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MOSCOW, May 31. /TASS/. Scientists from Russia and the United States have analyzed the genome and performed proteomic analysis of the giant Bacillus subtilis phage AR9, the Skoltech press service said.
They demonstrated that the phage encodes unusual proteins that are related to RNA polymerases of bacteria, plants, and animals.
"Genes coding for the AR9 RNA polymerases must have been captured by the phage from bacteria long time ago. Now we are studying biochemical mechanism of AR9 RNA polymerases. We already know that they are very different from RNA polymerases from cells", said one of the researchers Maria Sokolova, a PhD student at Konstantin Severinov lab in Skoltech (Russia)
Bacteriophages (phages for short) are viruses that infect bacteria. They consist of proteins shells with viral DNA or RNA packaged inside. Phages replicate within a bacterium following the injection of their genome into the bacterial cell.
A Petri dish with Bacillus subtilis bacteria exposed to the AR9 phage. Clear spots are plaques where the phage killed the bacteriaImage courtesy of the Skoltech press service
There is an enormous amount of phages on our planet and they represent a virtually inexhaustible source of enzymes, which are widely used in biotechnology. Phage-infected bacteria die because of the function of phage proteins. This is why many phage proteins can be used for development of new potent antibiotics. Phage studies also played a major role in the development of the "Central dogma of molecular biology", which describes how all genes work.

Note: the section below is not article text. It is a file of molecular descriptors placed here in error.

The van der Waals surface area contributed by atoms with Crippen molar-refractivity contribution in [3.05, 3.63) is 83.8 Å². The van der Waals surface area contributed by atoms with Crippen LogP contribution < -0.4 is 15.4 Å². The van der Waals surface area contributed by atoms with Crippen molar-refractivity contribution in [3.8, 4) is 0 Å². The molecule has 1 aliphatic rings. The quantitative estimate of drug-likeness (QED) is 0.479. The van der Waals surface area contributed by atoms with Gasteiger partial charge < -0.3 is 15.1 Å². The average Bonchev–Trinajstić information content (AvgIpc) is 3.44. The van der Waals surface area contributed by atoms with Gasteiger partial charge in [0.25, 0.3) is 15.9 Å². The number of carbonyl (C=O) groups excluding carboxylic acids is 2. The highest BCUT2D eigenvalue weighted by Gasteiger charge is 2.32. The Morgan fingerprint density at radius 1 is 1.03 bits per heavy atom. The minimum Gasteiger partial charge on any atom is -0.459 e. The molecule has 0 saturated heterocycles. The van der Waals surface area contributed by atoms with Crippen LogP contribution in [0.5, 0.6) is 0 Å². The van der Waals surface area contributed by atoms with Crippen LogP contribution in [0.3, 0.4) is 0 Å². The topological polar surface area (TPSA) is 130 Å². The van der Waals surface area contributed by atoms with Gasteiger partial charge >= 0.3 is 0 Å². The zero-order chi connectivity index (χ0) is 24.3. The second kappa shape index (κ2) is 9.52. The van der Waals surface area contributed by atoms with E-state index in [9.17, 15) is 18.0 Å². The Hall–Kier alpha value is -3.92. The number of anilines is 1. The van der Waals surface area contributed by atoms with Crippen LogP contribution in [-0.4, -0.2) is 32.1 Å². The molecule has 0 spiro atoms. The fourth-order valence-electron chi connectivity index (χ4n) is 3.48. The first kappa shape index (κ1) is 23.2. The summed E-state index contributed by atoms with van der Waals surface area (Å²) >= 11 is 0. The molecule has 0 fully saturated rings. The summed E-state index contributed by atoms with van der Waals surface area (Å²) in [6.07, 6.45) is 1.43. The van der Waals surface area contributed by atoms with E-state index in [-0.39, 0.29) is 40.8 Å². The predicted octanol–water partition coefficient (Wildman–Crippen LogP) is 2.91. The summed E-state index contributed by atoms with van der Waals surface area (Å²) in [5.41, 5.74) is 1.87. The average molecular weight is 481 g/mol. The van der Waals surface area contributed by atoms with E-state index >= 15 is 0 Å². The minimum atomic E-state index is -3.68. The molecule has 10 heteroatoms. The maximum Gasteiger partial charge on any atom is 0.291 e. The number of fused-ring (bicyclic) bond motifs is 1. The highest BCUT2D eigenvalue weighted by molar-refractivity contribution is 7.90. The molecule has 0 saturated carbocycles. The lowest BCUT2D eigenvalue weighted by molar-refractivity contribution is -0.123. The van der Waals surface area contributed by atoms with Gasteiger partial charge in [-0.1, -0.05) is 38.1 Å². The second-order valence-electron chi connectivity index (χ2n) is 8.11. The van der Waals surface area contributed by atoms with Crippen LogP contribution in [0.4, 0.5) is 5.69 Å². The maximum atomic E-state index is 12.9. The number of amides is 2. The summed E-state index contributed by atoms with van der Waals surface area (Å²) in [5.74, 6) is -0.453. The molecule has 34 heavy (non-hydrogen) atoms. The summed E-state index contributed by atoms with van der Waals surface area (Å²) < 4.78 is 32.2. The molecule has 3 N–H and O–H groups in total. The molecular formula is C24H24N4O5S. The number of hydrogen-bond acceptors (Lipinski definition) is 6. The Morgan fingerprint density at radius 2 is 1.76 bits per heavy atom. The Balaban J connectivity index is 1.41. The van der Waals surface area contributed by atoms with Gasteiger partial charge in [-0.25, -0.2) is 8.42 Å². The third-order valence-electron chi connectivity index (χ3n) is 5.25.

The first step of gene function is transcription of DNA into RNA. It is performed by special enzymes - RNA polymerases. All living organisms including bacteriophages have to transcribe their genes. Phages usually employ bacterial RNA polymerase for this function. Russian scientists showed that the AR9 phage is unique, because it uses its own RNA polymerases to transcribe its genes, making the virus independent of host bacterium.
Nos scientists are trying to determine the structure of unusual phage enzymes by X-ray crystallography and cryo-electron microscopy. "A three-dimensional molecular model will answer many questions about the mechanisms and origins of these remarkable enzymes. One day these enzymes may be also used in biotechnology", Sokolova said.
Results of the work were published in a journal Virology.